Movement in the mortgage rate market
A third of homeowners want to change models
Mortgage interest rates rose last year for the first time in a long time. This unsettles many homeowners, around a third are considering changing their financing model. That says a Comparis study.
The Comparis mortgage barometer shows a slight increase in mortgage interest rates in the fourth quarter of 2022.
These are trying times for homeowners. At the beginning of 2022, mortgage interest rates rose noticeably for the first time in years: from around one percent to up to 3.5 percent in October for a ten-year fixed-rate mortgage. The turnaround in interest rates due to high inflation is the driver behind the rising interest rates in the mortgage market.
The rapid rise in mortgage rates has many homeowners looking over their home finance books in the fourth quarter. That says a new study by the comparison service Comparis.
Slight increase in the fourth quarter
The last quarter of last year was characterized by rising mortgage rates in the market for fixed-rate mortgages. The reference rates for five-year fixed-rate mortgages rose by 0.26 percentage points to 2.79 percent from the beginning of October to the end of December, and those for ten-year mortgages by 0.08 points to 3.02 percent.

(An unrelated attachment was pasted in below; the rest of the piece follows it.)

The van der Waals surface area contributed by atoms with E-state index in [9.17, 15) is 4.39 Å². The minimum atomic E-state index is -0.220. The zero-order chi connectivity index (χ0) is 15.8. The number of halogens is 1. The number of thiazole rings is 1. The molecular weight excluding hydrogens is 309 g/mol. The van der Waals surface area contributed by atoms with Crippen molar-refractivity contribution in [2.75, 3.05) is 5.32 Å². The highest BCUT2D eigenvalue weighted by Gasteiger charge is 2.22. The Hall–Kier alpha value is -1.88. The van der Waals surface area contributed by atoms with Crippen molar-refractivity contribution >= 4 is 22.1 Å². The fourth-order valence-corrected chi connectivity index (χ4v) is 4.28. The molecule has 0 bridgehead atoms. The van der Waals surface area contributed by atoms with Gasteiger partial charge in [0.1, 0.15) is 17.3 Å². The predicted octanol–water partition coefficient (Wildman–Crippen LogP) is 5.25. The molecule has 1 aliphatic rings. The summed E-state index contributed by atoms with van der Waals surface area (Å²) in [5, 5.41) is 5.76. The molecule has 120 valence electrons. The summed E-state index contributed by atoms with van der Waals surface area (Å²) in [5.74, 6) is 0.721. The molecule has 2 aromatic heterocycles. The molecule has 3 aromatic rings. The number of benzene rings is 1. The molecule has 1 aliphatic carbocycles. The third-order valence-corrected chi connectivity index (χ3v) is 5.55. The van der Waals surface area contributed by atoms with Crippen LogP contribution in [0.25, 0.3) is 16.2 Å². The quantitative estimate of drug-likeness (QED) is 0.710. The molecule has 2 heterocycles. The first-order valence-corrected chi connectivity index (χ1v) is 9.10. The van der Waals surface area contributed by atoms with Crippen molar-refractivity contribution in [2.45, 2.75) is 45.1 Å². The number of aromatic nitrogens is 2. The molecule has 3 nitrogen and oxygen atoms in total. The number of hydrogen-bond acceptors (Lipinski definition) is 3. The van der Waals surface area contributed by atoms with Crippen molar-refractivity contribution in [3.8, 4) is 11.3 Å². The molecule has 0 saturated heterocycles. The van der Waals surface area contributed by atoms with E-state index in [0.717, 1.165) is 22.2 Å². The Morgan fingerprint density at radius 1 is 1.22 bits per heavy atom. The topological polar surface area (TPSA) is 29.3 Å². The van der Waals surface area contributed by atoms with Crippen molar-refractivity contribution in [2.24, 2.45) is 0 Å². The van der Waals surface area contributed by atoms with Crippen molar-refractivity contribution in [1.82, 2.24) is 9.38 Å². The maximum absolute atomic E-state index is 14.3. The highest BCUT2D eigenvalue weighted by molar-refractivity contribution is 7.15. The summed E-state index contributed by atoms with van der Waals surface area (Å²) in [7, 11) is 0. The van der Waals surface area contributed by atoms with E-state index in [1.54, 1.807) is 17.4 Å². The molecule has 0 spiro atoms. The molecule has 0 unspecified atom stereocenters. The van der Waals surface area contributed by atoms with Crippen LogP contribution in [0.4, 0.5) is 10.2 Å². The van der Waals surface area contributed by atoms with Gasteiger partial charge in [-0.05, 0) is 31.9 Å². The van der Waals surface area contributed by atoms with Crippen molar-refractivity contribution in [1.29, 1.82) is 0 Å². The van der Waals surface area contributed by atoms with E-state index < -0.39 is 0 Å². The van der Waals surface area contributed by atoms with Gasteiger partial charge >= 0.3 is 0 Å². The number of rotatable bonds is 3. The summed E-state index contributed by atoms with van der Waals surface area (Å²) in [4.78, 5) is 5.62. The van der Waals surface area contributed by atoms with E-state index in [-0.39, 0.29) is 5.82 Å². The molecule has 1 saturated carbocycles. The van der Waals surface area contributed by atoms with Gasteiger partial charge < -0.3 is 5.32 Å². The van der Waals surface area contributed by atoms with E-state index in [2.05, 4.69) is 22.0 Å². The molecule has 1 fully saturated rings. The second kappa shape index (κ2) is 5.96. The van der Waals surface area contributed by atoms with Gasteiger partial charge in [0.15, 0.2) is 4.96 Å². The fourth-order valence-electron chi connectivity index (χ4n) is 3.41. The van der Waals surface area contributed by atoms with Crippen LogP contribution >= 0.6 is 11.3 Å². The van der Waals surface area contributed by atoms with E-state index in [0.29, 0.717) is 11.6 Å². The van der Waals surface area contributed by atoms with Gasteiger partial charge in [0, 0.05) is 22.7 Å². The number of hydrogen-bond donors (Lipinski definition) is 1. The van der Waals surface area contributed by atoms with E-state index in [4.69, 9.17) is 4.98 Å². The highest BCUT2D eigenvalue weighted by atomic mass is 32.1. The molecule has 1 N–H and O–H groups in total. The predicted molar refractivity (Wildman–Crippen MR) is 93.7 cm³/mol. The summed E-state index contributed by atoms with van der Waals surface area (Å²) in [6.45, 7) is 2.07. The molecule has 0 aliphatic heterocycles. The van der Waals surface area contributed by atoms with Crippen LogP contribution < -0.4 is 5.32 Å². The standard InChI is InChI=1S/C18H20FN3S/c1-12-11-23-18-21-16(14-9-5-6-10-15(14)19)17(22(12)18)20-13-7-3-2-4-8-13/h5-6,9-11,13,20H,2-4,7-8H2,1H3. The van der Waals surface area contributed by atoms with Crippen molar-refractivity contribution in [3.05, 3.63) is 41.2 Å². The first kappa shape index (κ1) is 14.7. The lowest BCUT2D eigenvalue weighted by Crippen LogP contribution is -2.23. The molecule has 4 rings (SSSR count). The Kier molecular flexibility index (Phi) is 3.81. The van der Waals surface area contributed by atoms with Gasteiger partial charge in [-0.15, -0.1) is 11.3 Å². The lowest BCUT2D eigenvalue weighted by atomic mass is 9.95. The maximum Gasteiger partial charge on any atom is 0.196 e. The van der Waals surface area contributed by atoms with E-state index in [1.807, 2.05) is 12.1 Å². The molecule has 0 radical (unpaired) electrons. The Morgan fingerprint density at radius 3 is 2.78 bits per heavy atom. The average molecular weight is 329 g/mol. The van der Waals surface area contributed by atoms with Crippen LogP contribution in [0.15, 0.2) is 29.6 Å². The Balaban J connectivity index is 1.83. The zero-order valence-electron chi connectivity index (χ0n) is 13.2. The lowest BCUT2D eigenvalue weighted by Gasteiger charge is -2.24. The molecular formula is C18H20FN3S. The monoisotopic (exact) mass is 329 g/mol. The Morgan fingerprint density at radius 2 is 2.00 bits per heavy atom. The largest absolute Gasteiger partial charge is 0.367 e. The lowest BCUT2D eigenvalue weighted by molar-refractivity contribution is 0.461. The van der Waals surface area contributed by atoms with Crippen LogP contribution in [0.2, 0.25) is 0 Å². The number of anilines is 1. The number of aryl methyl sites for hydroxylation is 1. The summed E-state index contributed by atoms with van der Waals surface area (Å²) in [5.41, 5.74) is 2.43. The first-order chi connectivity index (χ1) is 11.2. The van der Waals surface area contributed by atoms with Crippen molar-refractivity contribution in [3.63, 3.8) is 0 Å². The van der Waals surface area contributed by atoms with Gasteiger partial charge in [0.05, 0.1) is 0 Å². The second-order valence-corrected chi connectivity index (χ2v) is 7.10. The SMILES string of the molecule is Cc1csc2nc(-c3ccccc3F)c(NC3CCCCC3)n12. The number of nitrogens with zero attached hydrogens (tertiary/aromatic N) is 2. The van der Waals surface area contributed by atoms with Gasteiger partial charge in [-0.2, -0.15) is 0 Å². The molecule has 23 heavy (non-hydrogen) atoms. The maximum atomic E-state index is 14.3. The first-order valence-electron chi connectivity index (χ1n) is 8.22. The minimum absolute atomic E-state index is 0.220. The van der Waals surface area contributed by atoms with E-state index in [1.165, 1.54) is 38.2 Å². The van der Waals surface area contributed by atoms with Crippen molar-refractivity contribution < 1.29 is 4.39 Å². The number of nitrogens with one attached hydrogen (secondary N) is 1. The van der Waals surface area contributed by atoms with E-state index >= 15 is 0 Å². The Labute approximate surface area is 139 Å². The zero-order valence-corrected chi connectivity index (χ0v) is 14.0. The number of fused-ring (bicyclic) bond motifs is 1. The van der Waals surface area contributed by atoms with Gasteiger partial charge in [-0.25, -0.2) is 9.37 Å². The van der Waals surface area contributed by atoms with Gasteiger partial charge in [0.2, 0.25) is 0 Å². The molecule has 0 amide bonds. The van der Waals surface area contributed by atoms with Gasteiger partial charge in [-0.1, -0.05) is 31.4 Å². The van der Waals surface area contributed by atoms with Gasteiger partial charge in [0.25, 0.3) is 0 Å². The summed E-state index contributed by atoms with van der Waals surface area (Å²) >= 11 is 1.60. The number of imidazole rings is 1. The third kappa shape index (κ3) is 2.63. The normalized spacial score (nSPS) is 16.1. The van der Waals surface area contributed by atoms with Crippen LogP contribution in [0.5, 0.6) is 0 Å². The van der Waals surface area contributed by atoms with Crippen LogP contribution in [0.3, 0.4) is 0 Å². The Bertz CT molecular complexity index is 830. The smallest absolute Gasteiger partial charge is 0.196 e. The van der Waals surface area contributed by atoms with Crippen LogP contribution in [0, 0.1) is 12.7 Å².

With the interest rate decision by the SNB on December 15, 2022, the Saron rate rose by 0.5 percentage points to 1 percent. “Including the Saron reference margin of 0.96 percent, this results in an annualized interest burden of almost 2.0 percent for Saron mortgages,” writes Comparis in a statement. Unlike fixed-rate mortgages, Saron mortgages are tied to the current market interest rate.
A third dissatisfied with their own mortgage
In its study, Comparis found that 62.6 percent of all homes are financed exclusively by a fixed-rate mortgage. Another 15 percent have a mixed form of fixed-rate and Saron mortgage. Only 11 percent fully rely on the Saron mortgage. Another 9 percent have already paid off their house in full.
The great turbulence on the mortgage interest market in the past year has unsettled many people. According to the survey, almost a third are dissatisfied with the current mortgage and are considering changing the model. 13.5 percent of those surveyed want to switch to a fixed-rate mortgage or at least increase the proportion of the total amount that the fixed-rate mortgage accounts for. Another 17.5 percent are thinking about switching to a Saron mortgage or increasing the Saron mortgage share.
Fear of even higher interest rates
The fluctuations on the interest rate market and general economic uncertainties mean that people in Switzerland are increasingly afraid of further increases. 26.3 percent of respondents say they want to reduce their mortgage debt. Conversely, only 6.3 percent of homeowners want to increase their mortgage even further.
The Comparis study surveyed a total of 1047 people and compared the prices of 50 banks. The prices are guideline rates, which apply as a basis for negotiation. In reality, interest rates are usually lower – depending on how well you negotiate.
On average, however, you don’t pay 3.02 percent interest for a ten-year fixed-rate mortgage, but only 2.4 percent. The same applies to other maturities and Saron mortgages.